Breast cancer

Breast cancer



  • Breast cancer is cancer that develops from breast tissue. Signs of breast cancer may include a lump in the breast, a change in breast shape, dimpling of the skin, fluid coming from the nipple, or a red scaly patch of skin. In those with distant spread of the disease, there may be bone pain, swollen lymph nodes, shortness of breath, or yellow skin. A breast cancer that started off in the lobules is known as lobular carcinoma, while one that developed from the ducts is called ductal carcinoma.

Epidemiology and burden of Breast Cancer

  • The developed countries with a small proportion of the world population account for almost 50% of breast cancers diagnosed worldwide. (Lancet Oncol. 2001;2:533)
  • Breast canceris the most common cancer in women worldwide, with nearly 1.7 million new cases diagnosed in 2012. This represents about 12% of all new cancer cases and 25% of all cancers in women. (
  • Incidence rates vary greatly worldwide from 19.3 per 100,000 women in Eastern Africa to 89.7 per 100,000 women in Western Europe. In most of the developing regions the incidence rates are below 40 per 100,000 (GLOBOCAN 2008). (
  • Over 100,000 new breast cancer patients are estimated to be diagnosed annually in India. (World J Surg. 2007;31:1031–40)
  • Breast cancer is the most common cancer in women in India and accounts for 27% of all cancers in women. (
  • In India, for every 2 women newly diagnosed with breast cancer, one lady is dying of it. In China, for every 4 women newly diagnosed with breast cancer, one lady is dying of it and in the US, for every 5 or 6 women newly diagnosed with breast cancer, one lady is dying of it. (

Treatment for Breast Cancer

  • Fulvestrantmonotherapy is associated with similar efficacy, but reduced arthralgia compared with other endocrine therapy (
  • In a meta-analysis, a significant improvement with capecitabine-based chemotherapy was found compared with capecitabine-free chemotherapy in ORR (relative risk [RR] 1.14, 95% confidence interval [CI] 1.03 to 1.26, P = 0.013) and PFS (hazard ratio [HR] 0.77, 95% CI 0.69 to 0.87, P < 0.0001). Overall survival favored capecitabine-based chemotherapy, but this was not significant. (Oncotarget. 2015 Nov 17;6(36):39365-72)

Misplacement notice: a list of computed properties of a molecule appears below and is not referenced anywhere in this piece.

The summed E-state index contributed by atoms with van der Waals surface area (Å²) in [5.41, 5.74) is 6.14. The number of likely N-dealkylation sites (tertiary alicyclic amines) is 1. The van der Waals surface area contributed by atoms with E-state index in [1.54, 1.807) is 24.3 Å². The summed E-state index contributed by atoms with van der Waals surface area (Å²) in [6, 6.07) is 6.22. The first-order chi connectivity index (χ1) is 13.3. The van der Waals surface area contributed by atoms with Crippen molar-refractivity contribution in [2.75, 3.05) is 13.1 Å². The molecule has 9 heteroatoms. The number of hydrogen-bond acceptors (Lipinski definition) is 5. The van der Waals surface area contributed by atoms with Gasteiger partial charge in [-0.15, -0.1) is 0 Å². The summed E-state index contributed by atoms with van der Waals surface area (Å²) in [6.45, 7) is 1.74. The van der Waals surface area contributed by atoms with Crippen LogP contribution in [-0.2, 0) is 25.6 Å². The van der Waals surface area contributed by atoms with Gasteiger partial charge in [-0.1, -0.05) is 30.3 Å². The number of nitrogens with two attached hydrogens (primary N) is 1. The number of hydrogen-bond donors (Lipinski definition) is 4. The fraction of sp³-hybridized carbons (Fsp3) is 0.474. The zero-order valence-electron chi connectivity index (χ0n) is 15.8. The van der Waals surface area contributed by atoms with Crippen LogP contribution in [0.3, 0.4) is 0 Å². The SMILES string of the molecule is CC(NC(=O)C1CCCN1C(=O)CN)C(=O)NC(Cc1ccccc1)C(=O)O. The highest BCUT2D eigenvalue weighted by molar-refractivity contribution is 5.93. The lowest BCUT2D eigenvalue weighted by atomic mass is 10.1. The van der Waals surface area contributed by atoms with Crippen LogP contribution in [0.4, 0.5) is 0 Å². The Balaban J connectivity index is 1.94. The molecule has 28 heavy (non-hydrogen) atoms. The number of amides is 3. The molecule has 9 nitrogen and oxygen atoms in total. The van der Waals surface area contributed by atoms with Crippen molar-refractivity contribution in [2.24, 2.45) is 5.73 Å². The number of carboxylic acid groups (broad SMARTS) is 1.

• Meta-analysis showed that T-DM1 (trastuzumab emtansine) as well as pertuzumab in combination with trastuzumab and docetaxel is efficacious with fewer side effects as compared with other regimens LC (lapatinib), HC (trastuzumab), PEC (pertuzumab), LHC (lapatinib and trastuzumab), and PEHC (pertuzumab and trastuzumab), especially for advanced HER2+ breast cancer. (PLoS One. 2015 May 20;10(5):e0127404)
  • One study has shown that letrozole plus everolimus is the most effective treatment for postmenopausal, hormone receptor-positive breast cancer in the neoadjuvant setting. (Sci Rep.2016 May 13;6:25615)

Prevention of Breast Cancer

  • Aspirin use decreases the risk of breast cancer (RR, 0.90; 95% CI, 0.85-0.95). (Cancer Epidemiol Biomarkers Prev.2015 Nov;24(11):1645-55)
  • Higher dietary intake ratio of n-3/n-6 PUFAs has a significantly lower risk of BC among study populations (pooled RR = 0.90; 95% CI: 0.82, 0.99). (BMC Cancer.2014 Feb 18;14:105)
  • Patients with high vitamin D level are approximately half the risk of death rate from breast cancer as those in the lowest. (Anticancer Res.2014 Mar;34(3):1163-6)
  • Risk of developing breast cancer is lower in people taking high level of dietary fiber intake compared to taking lowest fiber [0.89 (95% CI: 0.83, 0.96)]. (Am J Clin Nutr.2011 Sep;94(3):900-5)
  • Studies have suggested that in Asian countries, soy isoflavones consumption is inversely associated with the risk of breast cancer among both pre and postmenopausal women (OR=0.63, 95% CI: 0.54-0.74 for premenopausal women; OR=0.63, 95% CI: 0.52-0.75 for postmenopausal women). (AIP Conf. Proc. 1739, 020075 (2016)

Risk factors for Breast Cancer

  • Stronger risk ratio has been determined in women with BMI <25 kg/m(2) [0.72 (0.65-0.81)], premenopausal women [0.77 (0.72-0.84)], and estrogen and progesterone receptor-negative breast cancer [0.80 (0.73-0.87)]. (Breast Cancer Res Treat.2013 Feb;137(3):869-82)
  • OGG1 polymorphisms are strongly associated with risk of breast cancer. Highest (~15 fold) increase in breast cancer risk was associated with g.9793680G>A (p < 0.009). Similarly ~14-fold increased risk was associated with Val159Gly (p < 0.01), ~17-fold with Gly221Arg (p < 0.005), and ~18-fold with Ser326Cys (p < 0.004). (Dis Markers.2015;2015:690878)